The Society of Equity Release Advisers wants to see a ban on telephone sales of equity release and changes to equity release permissions to boost consumer protection.
The equity release adviser trade body has today submitted its response to the Financial Service Authority’s Mortgage Market Review.
One of the issues the regulator put forward for consultation was to assess what the impact would be for consumers who were not allowed to roll up broker fees and product charges into the mortgage.
SERA argues that this would hit the equity release sector hard as many consumers consider plans because they have little savings or upfront cash.
The trade body says that advisers would not be able to offer equity release without charging fees, which could lead to consumers taking out an unsuitable plan or unable to afford to take out a plan at all.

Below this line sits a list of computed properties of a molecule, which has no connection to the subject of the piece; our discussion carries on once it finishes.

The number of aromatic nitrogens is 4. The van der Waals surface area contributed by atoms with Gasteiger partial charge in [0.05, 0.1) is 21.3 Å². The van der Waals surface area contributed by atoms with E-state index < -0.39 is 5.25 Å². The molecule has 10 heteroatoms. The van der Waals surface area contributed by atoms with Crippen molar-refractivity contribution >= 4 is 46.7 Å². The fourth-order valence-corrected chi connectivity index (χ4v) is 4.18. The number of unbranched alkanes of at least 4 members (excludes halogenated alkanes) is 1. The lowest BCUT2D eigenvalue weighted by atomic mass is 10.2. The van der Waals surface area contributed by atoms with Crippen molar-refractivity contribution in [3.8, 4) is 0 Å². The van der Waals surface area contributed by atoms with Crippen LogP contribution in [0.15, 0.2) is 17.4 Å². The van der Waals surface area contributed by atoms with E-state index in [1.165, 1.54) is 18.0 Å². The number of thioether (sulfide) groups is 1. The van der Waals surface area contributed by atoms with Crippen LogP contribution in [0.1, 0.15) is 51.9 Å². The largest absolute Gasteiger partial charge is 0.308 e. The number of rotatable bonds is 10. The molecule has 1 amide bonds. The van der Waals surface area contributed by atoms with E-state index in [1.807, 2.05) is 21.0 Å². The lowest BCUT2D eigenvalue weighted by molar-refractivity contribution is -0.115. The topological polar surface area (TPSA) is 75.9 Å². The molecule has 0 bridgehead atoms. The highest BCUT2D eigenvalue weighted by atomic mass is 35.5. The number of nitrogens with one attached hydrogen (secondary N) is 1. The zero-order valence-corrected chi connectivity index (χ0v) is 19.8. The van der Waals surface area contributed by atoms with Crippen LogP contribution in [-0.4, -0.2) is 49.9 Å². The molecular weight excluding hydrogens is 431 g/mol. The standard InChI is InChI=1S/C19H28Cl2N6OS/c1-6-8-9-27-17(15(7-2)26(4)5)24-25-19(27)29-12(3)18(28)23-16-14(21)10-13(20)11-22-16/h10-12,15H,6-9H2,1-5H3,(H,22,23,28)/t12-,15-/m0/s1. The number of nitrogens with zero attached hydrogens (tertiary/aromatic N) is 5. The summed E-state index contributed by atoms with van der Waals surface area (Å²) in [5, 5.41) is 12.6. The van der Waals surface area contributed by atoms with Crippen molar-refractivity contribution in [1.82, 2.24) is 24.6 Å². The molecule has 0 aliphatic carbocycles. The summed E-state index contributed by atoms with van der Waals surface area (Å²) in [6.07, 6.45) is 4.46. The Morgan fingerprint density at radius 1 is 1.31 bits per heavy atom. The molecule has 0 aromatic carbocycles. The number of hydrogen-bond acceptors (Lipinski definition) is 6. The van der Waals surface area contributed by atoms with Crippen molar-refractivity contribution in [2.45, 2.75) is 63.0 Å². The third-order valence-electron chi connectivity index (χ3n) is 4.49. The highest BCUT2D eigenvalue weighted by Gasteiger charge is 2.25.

SERA has also called for firms to be required to hold joint permissions for home reversions and lifetime mortgages in order to advise on equity release, so that both products can be offered to clients.
It also believes that face-to-face advice is the only way of checking consumers’ are mentally fit enough to make the decision on taking out an equity release plan and understand the risks.
SERA is concerned that telephone sales for equity release can force home owners to take out a plan under duress.
Simon Chalk, chairman of SERA, says: “We concur with FSA’s proposals in the main but remain concerned that equity release continues to be seen as a ‘mortgage sale’ and hasn’t been recognised as a wholly different proposition, sharing more common features with financial planning products.
“Less than two pages of the 118-page Discussion Paper DP09/3 are devoted to equity release.
“We urge the FSA to engage with us in order to improve standards of advice, ensuring better consumer protection.”